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McClintock's microscope and ears of corn on exhibition at the National Museum of Natural History.
Barbara McClintock (June 16, 1902 – September 2, 1992) was an American scientist and cytogeneticist who was awarded the 1983 Nobel Prize in Physiology or Medicine. McClintock received her PhD in botany from Cornell University in 1927. There she started her career as the leader in the development of maize cytogenetics, the focus of her research for the rest of her life. From the late 1920s, McClintock studied chromosomes and how they change during reproduction in maize. She developed the technique for visualizing maize chromosomes and used microscopic analysis to demonstrate many fundamental genetic ideas. One of those ideas was the notion of genetic recombination by crossing-over during meiosis—a mechanism by which chromosomes exchange information. She produced the first genetic map for maize, linking regions of the chromosome to physical traits. She demonstrated the role of the telomere and centromere, regions of the chromosome that are important in the conservation of genetic information. She was recognized as among the best in the field, awarded prestigious fellowships, and elected a member of the National Academy of Sciences in 1944.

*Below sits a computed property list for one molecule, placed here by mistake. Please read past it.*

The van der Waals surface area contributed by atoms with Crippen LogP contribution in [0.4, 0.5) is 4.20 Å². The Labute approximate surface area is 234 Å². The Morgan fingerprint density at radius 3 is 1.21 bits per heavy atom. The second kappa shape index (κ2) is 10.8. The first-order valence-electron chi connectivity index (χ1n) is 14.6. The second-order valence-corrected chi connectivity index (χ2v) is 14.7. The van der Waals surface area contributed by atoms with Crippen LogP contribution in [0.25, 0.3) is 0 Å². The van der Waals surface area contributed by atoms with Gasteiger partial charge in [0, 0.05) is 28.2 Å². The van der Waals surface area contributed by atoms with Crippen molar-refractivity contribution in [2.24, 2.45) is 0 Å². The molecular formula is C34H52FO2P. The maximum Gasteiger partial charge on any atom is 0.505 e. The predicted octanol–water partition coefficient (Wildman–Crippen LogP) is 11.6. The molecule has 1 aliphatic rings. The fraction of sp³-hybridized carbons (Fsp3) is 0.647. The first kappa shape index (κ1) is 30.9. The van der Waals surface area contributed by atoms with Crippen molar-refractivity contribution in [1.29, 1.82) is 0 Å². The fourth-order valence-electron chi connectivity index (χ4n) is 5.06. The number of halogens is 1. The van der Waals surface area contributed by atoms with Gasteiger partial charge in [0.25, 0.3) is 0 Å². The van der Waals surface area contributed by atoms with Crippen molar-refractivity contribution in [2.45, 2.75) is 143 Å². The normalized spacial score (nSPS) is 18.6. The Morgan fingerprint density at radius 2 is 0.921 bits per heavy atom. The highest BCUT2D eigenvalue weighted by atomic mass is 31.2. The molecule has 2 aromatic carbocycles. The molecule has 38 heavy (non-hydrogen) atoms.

During the 1940s and 1950s, McClintock discovered transposition and used it to demonstrate that genes are responsible for turning physical characteristics on and off. She developed theories to explain the suppression and expression of genetic information from one generation of maize plants to the next. Due to skepticism of her research and its implications, she stopped publishing her data in 1953.

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Franklin D. Roosevelt
This great Nation will endure as it has endured, will revive and will prosper. So, first of all, let me assert my firm belief that the only thing we have to fear is fear itself.

Anniversaries for July 6

David Kalakaua

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The cuisine of the Mid-Atlantic states encompasses the cuisines of the states of New York, New Jersey, Delaware, Pennsylvania, and Northern Maryland. The influences on cuisine in this region of the United States are extremely eclectic owing to the fact that it has been and continues to be a gateway for international culture as well as a gateway for new immigrants. Read more...

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Horseshoe Bend, Arizona as seen from the lookout point
Credit: Chmehl
Horseshoe Bend, Arizona, as seen from the lookout point.

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Downtown Tusla has some of the finest examples of art deco in the United States.